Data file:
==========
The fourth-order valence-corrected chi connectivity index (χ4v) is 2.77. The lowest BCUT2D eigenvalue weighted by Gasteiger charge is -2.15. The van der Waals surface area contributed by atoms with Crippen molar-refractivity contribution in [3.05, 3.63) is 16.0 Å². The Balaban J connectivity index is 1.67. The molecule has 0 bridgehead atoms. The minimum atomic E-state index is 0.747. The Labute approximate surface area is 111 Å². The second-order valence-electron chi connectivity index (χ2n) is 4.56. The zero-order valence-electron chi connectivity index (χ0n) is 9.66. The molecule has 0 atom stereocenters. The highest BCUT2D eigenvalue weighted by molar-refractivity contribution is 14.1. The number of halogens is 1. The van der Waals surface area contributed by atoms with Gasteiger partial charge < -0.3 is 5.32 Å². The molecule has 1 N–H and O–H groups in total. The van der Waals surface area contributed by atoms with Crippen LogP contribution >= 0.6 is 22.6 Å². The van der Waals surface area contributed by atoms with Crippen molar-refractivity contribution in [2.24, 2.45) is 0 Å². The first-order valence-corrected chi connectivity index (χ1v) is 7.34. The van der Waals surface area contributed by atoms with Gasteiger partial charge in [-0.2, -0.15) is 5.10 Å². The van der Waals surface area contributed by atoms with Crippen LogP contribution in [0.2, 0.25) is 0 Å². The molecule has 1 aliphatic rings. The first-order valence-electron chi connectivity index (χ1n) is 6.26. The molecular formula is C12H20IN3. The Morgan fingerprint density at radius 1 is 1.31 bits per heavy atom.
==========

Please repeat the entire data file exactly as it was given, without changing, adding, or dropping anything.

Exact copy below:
The fourth-order valence-corrected chi connectivity index (χ4v) is 2.77. The lowest BCUT2D eigenvalue weighted by Gasteiger charge is -2.15. The van der Waals surface area contributed by atoms with Crippen molar-refractivity contribution in [3.05, 3.63) is 16.0 Å². The Balaban J connectivity index is 1.67. The molecule has 0 bridgehead atoms. The minimum atomic E-state index is 0.747. The Labute approximate surface area is 111 Å². The second-order valence-electron chi connectivity index (χ2n) is 4.56. The zero-order valence-electron chi connectivity index (χ0n) is 9.66. The molecule has 0 atom stereocenters. The highest BCUT2D eigenvalue weighted by molar-refractivity contribution is 14.1. The number of halogens is 1. The van der Waals surface area contributed by atoms with Gasteiger partial charge < -0.3 is 5.32 Å². The molecule has 1 N–H and O–H groups in total. The van der Waals surface area contributed by atoms with Crippen LogP contribution >= 0.6 is 22.6 Å². The van der Waals surface area contributed by atoms with Crippen molar-refractivity contribution in [2.24, 2.45) is 0 Å². The first-order valence-corrected chi connectivity index (χ1v) is 7.34. The van der Waals surface area contributed by atoms with Gasteiger partial charge in [-0.2, -0.15) is 5.10 Å². The van der Waals surface area contributed by atoms with Crippen LogP contribution in [0.2, 0.25) is 0 Å². The molecule has 1 aliphatic rings. The first-order valence-electron chi connectivity index (χ1n) is 6.26. The molecular formula is C12H20IN3. The Morgan fingerprint density at radius 1 is 1.31 bits per heavy atom.